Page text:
1. Some things are worth waiting 77 years for. In case you’ve been living in a ditch free from the British press, Andy Murray finally ended his slow, teasing torture of the entire nation of Great Britain, beating Novak Djokovic 6-4, 7-5, 6-4 to clinch the Wimbledon trophy.
In 2012, when Murray won the gold medal at the Olympics, I mused whether this would in fact provide the mental breakthrough he needed to win a grand slam, any grand slam. The Olympics had the unique status of being a major title but not a major. The winner is both the centre of attention and yet one of many to share that lime light. And in truth, it seemed to take a huge load off Murray’s shoulders.
Within a year, Murray has won the US Open (with a major wobble in the final) and Wimbledon (with a minor wobble in the final game), and as much as I’ve disliked him as a player, it has been somewhat gratifying to watch him take advantage of the fate and opportunity provided by the Olympics and use it to strengthen a once fragile psyche.
2. All hail Marion, who – in two weeks – had morphed from the Maid to the Matron of the French tennistical hierarchy. Those reading this blog from way back may remember that I have never been a fan of Bart. Her game is at best quirky, at worst weirdly ungraceful and blunt. Her personality carries the same bluntness as her game. Marion loves and hates with so much transparency, at times making no attempt at being diplomatic in press conferences when her opinion is asked.
In short, on a tour dominated by Big Babe tennis, Bartoli is the oddball.
But in the same way that Schiavone’s win at Roland Garros a few years ago re-energised my love for women’s tennis, Bartoli’s victory at Wimbledon was a victory for variety on the WTA tour. Look past the Serenas and Marias on tour and you’ll find an underbelly of interesting players with quirky personalities who do not get enough (or any) attention.
Perhaps the biggest take-away from this Wimbledon is the mere fact that for a week at least, the spotlight was on them for a change: Bartoli, Lisicki, Flipkens .. even the doubles champs Hsieh Su-Wei and Peng Shuai. When was the last time we saw both singles and doubles winners with double handed forehands at a grand slam?
Seems to me that the level of variety on the WTA tour could in fact be something to be celebrated, rather than bemoaned after all.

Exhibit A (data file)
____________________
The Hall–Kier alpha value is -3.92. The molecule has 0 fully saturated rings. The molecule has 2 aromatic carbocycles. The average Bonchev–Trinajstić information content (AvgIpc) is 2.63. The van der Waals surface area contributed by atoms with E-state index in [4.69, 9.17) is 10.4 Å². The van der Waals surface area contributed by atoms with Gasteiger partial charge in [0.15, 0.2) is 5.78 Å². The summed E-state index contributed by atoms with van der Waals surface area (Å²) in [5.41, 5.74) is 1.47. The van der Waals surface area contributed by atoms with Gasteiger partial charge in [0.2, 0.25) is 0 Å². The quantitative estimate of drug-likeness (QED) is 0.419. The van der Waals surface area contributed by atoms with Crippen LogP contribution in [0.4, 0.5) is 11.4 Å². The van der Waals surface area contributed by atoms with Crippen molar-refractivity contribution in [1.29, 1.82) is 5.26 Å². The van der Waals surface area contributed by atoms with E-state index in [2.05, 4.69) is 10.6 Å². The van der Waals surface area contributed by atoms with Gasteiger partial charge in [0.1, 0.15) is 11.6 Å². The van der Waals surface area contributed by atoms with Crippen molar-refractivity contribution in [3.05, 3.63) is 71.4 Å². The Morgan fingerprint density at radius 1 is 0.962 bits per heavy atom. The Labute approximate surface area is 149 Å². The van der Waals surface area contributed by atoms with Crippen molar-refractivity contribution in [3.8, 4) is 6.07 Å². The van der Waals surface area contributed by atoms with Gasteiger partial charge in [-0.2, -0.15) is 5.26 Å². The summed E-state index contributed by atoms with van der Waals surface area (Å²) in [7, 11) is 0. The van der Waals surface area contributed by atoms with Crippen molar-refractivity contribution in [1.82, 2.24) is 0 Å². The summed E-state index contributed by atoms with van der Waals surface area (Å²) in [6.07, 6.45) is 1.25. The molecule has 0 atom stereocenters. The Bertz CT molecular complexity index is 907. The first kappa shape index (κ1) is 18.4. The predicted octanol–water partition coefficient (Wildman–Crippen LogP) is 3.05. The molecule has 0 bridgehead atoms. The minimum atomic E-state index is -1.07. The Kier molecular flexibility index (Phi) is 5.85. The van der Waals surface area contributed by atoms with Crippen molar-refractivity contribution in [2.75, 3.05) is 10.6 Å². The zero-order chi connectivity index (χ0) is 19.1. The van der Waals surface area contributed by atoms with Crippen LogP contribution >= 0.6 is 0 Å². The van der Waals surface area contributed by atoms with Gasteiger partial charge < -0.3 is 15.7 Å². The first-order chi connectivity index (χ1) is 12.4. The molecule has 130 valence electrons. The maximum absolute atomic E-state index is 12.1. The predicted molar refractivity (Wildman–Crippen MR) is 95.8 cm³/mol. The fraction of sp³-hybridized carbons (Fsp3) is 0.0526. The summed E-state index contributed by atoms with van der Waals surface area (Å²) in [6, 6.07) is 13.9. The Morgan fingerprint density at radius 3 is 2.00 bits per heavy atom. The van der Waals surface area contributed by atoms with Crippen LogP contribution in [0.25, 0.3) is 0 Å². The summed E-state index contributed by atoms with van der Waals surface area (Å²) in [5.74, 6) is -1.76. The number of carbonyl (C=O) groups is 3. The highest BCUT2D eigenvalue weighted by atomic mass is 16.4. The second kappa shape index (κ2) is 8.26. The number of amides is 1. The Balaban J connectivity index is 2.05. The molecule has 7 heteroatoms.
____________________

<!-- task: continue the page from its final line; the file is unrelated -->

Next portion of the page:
3. While we’re on the topic of the WTA, consider the following comment from BBC Radio 5′s John Inverdale:
Do you think Bartoli’s dad told her when she was little ‘You’re never going to be a looker. You’ll never be a Sharapova, so you have to be scrappy and fight’?
In his defence, Inverdale tried on air to remedy his casual misogyny by digging a bigger hole for himself:
We poked fun, in a nice way, about how she looks … but Marion Bartoli is an incredible role model.
OIC. You poked fun in a nice way. That’s all okay then.
On a completely unrelated note, do you think Judy told Andy when he was little “you’re never going to be a hunk. You’ll never be a Deliciano, so you have to be crafty and defensive”?
4. Roger Federer.
Because we all know I’m incapable of writing a post without typing that name at least ONCE.
There was a flurry of panic on Twitter when Wogie McFudd announced that he’ll be playing not just one, but TWO clay court tournaments post Wimbledon.
This is apparently significant because 1) clay court tournaments post-Wombly is something done only by Nicolas Almagro; 2) Roger Federer is not an Almagro, despite his newfound ability to apparently lose to minions on any surface anywhere at any stage of a tournament; 3) HOLY SHIT. This must mean that this is Federer’s farewell tour. Roger Federer is GOING TO RE-RE-RET … oh I can’t even utter that word it’s so abhorrent.
I’m not entirely sure where the logic in this is: Federer has a bad loss and decides to do something out of the ordinary like – ohidunno - play more tennis, and therefore Federer must be retiring?
To me, it seems like Federer found himself in an unfamiliar position of needing both match play and points in the month of July and picked two family-friendly tournaments practically in his backyard to hopefully get some momentum back in his season.There is also the fact that 2013 is the first year when Federer has had complete control over his schedule in terms of how many tournaments he could play and when. If there was ever a time to experiment, it would be now.
If anything, it sounds like the man is motivated to rectify his (let’s face it) incredibly mediocre year. Good on him. I’m certainly not complaining about MOAR WOGIE.